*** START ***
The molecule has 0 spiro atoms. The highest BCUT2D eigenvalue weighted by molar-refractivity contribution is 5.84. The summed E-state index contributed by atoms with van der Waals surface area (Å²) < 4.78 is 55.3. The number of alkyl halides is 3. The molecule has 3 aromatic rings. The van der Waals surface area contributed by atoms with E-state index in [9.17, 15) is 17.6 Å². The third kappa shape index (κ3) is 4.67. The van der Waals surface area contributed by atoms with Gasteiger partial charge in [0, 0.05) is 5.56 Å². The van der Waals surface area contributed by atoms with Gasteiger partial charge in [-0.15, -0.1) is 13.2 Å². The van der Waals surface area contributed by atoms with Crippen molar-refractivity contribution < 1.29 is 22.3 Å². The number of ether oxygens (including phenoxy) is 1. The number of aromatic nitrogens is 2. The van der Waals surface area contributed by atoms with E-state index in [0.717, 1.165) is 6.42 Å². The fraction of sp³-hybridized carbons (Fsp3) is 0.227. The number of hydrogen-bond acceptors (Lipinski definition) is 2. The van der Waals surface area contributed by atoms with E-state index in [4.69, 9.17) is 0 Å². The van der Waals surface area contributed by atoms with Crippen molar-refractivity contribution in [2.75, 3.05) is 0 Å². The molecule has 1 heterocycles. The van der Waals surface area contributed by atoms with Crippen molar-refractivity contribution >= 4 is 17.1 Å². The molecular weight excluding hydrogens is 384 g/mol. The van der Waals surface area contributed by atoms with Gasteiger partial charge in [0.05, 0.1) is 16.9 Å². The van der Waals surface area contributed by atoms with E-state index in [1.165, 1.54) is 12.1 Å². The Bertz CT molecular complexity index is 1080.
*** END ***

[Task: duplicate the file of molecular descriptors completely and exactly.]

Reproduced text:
The molecule has 0 spiro atoms. The highest BCUT2D eigenvalue weighted by molar-refractivity contribution is 5.84. The summed E-state index contributed by atoms with van der Waals surface area (Å²) < 4.78 is 55.3. The number of alkyl halides is 3. The molecule has 3 aromatic rings. The van der Waals surface area contributed by atoms with E-state index in [9.17, 15) is 17.6 Å². The third kappa shape index (κ3) is 4.67. The van der Waals surface area contributed by atoms with Gasteiger partial charge in [0, 0.05) is 5.56 Å². The van der Waals surface area contributed by atoms with Gasteiger partial charge in [-0.15, -0.1) is 13.2 Å². The van der Waals surface area contributed by atoms with Crippen molar-refractivity contribution < 1.29 is 22.3 Å². The number of ether oxygens (including phenoxy) is 1. The number of aromatic nitrogens is 2. The van der Waals surface area contributed by atoms with E-state index in [0.717, 1.165) is 6.42 Å². The fraction of sp³-hybridized carbons (Fsp3) is 0.227. The number of hydrogen-bond acceptors (Lipinski definition) is 2. The van der Waals surface area contributed by atoms with E-state index in [4.69, 9.17) is 0 Å². The van der Waals surface area contributed by atoms with Crippen molar-refractivity contribution in [2.75, 3.05) is 0 Å². The molecule has 1 heterocycles. The van der Waals surface area contributed by atoms with Crippen molar-refractivity contribution >= 4 is 17.1 Å². The molecular weight excluding hydrogens is 384 g/mol. The van der Waals surface area contributed by atoms with Gasteiger partial charge in [0.05, 0.1) is 16.9 Å². The van der Waals surface area contributed by atoms with E-state index in [1.165, 1.54) is 12.1 Å². The Bertz CT molecular complexity index is 1080.